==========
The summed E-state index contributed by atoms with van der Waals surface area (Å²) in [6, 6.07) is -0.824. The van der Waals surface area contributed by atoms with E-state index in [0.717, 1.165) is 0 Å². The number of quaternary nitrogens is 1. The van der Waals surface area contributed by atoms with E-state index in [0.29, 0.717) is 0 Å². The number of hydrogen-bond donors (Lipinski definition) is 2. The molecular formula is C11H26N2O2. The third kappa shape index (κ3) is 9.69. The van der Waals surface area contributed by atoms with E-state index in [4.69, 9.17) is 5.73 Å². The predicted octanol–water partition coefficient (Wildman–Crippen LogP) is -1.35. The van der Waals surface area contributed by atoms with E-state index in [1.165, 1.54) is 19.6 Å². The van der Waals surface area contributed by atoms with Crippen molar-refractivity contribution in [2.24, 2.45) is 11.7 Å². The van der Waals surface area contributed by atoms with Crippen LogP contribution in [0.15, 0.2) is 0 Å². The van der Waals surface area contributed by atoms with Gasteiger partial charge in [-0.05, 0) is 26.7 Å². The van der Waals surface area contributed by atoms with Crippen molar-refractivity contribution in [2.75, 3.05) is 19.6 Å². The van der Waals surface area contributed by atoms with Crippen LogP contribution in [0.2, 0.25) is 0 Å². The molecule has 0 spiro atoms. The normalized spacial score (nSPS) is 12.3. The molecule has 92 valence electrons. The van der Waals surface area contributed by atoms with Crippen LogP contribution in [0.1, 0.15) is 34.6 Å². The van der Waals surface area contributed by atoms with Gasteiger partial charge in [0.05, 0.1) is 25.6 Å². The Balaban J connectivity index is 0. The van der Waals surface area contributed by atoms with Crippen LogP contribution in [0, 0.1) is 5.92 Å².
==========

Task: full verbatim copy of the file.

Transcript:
The summed E-state index contributed by atoms with van der Waals surface area (Å²) in [6, 6.07) is -0.824. The van der Waals surface area contributed by atoms with E-state index in [0.717, 1.165) is 0 Å². The number of quaternary nitrogens is 1. The van der Waals surface area contributed by atoms with E-state index in [0.29, 0.717) is 0 Å². The number of hydrogen-bond donors (Lipinski definition) is 2. The molecular formula is C11H26N2O2. The third kappa shape index (κ3) is 9.69. The van der Waals surface area contributed by atoms with E-state index in [4.69, 9.17) is 5.73 Å². The predicted octanol–water partition coefficient (Wildman–Crippen LogP) is -1.35. The van der Waals surface area contributed by atoms with E-state index in [1.165, 1.54) is 19.6 Å². The van der Waals surface area contributed by atoms with Crippen molar-refractivity contribution in [2.24, 2.45) is 11.7 Å². The van der Waals surface area contributed by atoms with Crippen LogP contribution in [0.15, 0.2) is 0 Å². The van der Waals surface area contributed by atoms with Gasteiger partial charge in [-0.05, 0) is 26.7 Å². The van der Waals surface area contributed by atoms with Crippen molar-refractivity contribution in [2.75, 3.05) is 19.6 Å². The van der Waals surface area contributed by atoms with Crippen LogP contribution in [0.2, 0.25) is 0 Å². The molecule has 0 spiro atoms. The normalized spacial score (nSPS) is 12.3. The molecule has 92 valence electrons. The van der Waals surface area contributed by atoms with Crippen LogP contribution in [0.1, 0.15) is 34.6 Å². The van der Waals surface area contributed by atoms with Gasteiger partial charge in [0.05, 0.1) is 25.6 Å². The Balaban J connectivity index is 0. The van der Waals surface area contributed by atoms with Crippen LogP contribution in [0, 0.1) is 5.92 Å².